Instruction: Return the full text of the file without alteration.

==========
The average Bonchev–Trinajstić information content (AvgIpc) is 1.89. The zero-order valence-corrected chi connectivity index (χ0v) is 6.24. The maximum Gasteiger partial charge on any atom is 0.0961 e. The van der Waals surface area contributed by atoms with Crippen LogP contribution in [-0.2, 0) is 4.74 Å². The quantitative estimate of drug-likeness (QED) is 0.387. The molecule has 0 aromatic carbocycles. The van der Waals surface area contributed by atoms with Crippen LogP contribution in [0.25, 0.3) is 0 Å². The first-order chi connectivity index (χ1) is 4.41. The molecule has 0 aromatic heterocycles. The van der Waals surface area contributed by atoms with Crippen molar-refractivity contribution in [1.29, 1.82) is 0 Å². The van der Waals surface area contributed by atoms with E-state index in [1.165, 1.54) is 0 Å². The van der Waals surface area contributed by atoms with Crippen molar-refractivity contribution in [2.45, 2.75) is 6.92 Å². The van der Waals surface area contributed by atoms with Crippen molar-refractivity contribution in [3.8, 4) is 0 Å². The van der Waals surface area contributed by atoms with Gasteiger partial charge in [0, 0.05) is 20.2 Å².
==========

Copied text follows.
The average Bonchev–Trinajstić information content (AvgIpc) is 1.89. The zero-order valence-corrected chi connectivity index (χ0v) is 6.24. The maximum Gasteiger partial charge on any atom is 0.0961 e. The van der Waals surface area contributed by atoms with Crippen LogP contribution in [-0.2, 0) is 4.74 Å². The quantitative estimate of drug-likeness (QED) is 0.387. The molecule has 0 aromatic carbocycles. The van der Waals surface area contributed by atoms with Crippen LogP contribution in [0.25, 0.3) is 0 Å². The first-order chi connectivity index (χ1) is 4.41. The molecule has 0 aromatic heterocycles. The van der Waals surface area contributed by atoms with Crippen molar-refractivity contribution in [1.29, 1.82) is 0 Å². The van der Waals surface area contributed by atoms with E-state index in [1.165, 1.54) is 0 Å². The van der Waals surface area contributed by atoms with Crippen molar-refractivity contribution in [2.45, 2.75) is 6.92 Å². The van der Waals surface area contributed by atoms with Crippen molar-refractivity contribution in [3.8, 4) is 0 Å². The van der Waals surface area contributed by atoms with Gasteiger partial charge in [0, 0.05) is 20.2 Å².